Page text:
“Employers have discovered a treasure trove of information about job applicants on social media sites such as Facebook and Twitter with social media background checks,” says Rosen, author of ‘The Safe Hiring Manual,’ a comprehensive guide to employment screening. “However, using the Internet for screening job applicants can land employers in legal trouble since information found online is not always risk free or even true.”
Rosen says employers in the Internet age are in a “Catch 22” situation when it comes to social media background checks. “Failure to utilize social media resources can arguably be the basis of a negligent hiring claim if an unfit person was hired for a position where a search online may have raised a red flag. Conversely, employers face numerous pitfalls that can include that include privacy, discrimination, and accuracy issues.”
To help employers understand the legal dangers of social media background checks, Rosen has authored a white paper, ‘Managing the Risks of Using the Internet for Employment Screening Background Checks,’ that was recently updated in March 2012. The complimentary white paper is available at http://www.esrcheck.com/Download/.
For more information about background checks, visit Employment Screening Resources (ESR) – ‘The Background Check Authority’ and a nationwide background screening firm accredited by The National Association of Professional Background Screeners (NAPBS®) – at http://www.ESRcheck.com or call 415.898.0044 or Toll Free 888.999.0044.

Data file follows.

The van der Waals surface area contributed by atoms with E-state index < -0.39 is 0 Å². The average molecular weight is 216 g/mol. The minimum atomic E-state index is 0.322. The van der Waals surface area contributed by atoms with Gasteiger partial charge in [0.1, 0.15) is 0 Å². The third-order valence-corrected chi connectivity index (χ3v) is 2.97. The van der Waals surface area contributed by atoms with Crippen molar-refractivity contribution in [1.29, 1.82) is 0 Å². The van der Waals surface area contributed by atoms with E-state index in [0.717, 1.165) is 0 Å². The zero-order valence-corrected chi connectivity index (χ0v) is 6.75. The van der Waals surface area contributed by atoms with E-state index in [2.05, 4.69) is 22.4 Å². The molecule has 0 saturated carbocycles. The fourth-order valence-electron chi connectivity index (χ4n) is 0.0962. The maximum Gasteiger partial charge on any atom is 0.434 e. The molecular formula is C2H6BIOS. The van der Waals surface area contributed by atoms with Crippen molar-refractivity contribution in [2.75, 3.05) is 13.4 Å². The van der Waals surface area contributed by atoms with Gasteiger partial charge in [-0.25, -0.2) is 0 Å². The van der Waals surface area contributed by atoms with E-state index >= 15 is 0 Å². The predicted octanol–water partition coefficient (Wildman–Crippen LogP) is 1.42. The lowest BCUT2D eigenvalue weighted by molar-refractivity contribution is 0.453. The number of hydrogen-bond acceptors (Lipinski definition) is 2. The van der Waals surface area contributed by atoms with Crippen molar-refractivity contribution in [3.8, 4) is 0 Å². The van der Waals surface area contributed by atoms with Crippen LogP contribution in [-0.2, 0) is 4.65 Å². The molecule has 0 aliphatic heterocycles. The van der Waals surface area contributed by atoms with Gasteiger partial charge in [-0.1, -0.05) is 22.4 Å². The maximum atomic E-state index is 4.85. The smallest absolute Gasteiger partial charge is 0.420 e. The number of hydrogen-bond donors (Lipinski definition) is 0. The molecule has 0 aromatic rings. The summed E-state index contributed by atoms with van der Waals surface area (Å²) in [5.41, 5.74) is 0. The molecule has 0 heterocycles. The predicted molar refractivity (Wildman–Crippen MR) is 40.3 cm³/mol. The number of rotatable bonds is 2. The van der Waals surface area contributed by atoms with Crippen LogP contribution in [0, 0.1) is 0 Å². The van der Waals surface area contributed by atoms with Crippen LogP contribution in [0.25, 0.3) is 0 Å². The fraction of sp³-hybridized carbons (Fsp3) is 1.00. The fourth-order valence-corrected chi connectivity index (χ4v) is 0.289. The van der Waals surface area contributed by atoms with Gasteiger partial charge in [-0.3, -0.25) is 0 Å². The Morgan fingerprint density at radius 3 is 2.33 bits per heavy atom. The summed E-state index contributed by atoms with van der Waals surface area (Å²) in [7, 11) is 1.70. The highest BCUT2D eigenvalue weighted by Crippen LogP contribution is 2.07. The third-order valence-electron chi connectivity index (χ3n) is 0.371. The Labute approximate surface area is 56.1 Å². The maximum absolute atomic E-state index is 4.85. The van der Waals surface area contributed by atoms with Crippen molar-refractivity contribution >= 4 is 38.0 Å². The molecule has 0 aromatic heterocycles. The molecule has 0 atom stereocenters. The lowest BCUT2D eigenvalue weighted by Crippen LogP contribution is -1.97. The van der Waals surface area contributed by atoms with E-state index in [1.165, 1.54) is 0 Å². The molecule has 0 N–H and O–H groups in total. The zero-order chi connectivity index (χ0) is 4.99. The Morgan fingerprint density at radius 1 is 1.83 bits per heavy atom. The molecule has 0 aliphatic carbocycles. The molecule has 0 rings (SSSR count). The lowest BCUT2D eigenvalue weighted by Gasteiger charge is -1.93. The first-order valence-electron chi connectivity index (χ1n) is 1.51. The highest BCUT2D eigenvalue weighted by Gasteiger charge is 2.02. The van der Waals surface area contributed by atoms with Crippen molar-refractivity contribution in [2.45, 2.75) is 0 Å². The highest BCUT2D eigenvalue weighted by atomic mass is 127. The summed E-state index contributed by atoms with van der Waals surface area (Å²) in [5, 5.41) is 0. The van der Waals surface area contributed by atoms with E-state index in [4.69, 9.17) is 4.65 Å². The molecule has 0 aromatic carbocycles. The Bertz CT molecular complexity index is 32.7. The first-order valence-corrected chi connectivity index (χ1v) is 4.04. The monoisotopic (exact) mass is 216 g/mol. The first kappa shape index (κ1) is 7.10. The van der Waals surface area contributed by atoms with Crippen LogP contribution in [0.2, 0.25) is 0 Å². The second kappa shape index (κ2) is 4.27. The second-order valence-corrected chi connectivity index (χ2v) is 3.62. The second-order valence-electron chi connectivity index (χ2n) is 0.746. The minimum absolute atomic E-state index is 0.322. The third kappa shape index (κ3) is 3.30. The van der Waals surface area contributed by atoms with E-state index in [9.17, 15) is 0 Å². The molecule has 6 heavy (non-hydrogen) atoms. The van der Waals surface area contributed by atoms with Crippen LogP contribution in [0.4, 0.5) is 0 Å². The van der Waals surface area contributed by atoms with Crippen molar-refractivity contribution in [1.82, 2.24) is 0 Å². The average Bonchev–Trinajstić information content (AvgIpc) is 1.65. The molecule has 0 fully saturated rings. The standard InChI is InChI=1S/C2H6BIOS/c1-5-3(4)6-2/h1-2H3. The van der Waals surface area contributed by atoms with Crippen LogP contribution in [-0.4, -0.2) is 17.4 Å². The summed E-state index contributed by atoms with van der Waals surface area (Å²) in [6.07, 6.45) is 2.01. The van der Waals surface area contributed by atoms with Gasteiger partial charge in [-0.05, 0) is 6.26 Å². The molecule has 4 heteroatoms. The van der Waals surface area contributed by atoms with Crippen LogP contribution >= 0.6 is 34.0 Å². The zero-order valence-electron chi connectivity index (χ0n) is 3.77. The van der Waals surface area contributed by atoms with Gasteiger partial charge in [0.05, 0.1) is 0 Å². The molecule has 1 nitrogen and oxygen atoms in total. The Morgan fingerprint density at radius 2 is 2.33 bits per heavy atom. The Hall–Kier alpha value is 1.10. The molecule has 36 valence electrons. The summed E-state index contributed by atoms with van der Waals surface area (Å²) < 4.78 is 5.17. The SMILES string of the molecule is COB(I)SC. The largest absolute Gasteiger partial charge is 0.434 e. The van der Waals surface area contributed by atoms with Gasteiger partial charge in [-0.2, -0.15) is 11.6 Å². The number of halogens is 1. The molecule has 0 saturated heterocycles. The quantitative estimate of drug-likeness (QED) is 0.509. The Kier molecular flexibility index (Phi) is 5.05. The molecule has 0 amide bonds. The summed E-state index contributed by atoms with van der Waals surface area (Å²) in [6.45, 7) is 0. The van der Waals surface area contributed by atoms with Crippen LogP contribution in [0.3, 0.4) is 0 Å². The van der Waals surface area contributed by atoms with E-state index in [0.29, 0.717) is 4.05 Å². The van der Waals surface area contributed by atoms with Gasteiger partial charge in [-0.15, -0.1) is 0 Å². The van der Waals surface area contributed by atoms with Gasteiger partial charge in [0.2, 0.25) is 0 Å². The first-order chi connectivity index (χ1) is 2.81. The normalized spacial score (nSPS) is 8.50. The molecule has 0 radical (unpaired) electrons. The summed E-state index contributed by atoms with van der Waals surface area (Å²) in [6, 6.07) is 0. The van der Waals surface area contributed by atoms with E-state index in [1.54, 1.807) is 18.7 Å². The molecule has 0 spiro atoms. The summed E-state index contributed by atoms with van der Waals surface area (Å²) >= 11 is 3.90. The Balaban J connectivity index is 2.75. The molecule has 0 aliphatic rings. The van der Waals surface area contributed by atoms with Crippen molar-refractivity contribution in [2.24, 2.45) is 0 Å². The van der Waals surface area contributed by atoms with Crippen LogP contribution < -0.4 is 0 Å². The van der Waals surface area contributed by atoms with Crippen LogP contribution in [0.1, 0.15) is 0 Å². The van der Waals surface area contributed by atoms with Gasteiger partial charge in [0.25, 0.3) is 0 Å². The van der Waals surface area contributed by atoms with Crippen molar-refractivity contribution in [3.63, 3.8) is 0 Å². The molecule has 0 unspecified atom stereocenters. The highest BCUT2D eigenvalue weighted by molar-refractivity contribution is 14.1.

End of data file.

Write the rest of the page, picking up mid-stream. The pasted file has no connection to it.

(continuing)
About Employment Screening Resources (ESR):
Employment Screening Resources (ESR) – ‘The Background Check AuthoritySM’ – provides accurate and actionable information, empowering employers to make informed safe hiring decisions for the benefit for our clients, their employees, and the public. ESR literally wrote the book on background screening with “The Safe Hiring Manual” by Founder and CEO Lester Rosen. ESR is accredited by The National Association of Professional Background Screeners (NAPBS), a distinction held by a small percentage of screening firms. By choosing an accredited screening firm like ESR, employers know they have selected an agency that meets the highest industry standards. For more information about Employment Screening Resources (ESR), visit http://www.esrcheck.com/ or call 415.898.0044 or 888.999.4474.
About ESR News:
The Employment Screening Resources (ESR) News blog – ESR News – provides employment screening information for employers, recruiters, and jobseekers on a variety of topics including credit reports, criminal records, data privacy, discrimination, E-Verify, jobs reports, legal updates, negligent hiring, workplace violence, and use of search engines and social network sites for background checks. For more information about ESR News or to send comments or questions, please email ESR News Editor Thomas Ahearn at email@example.com.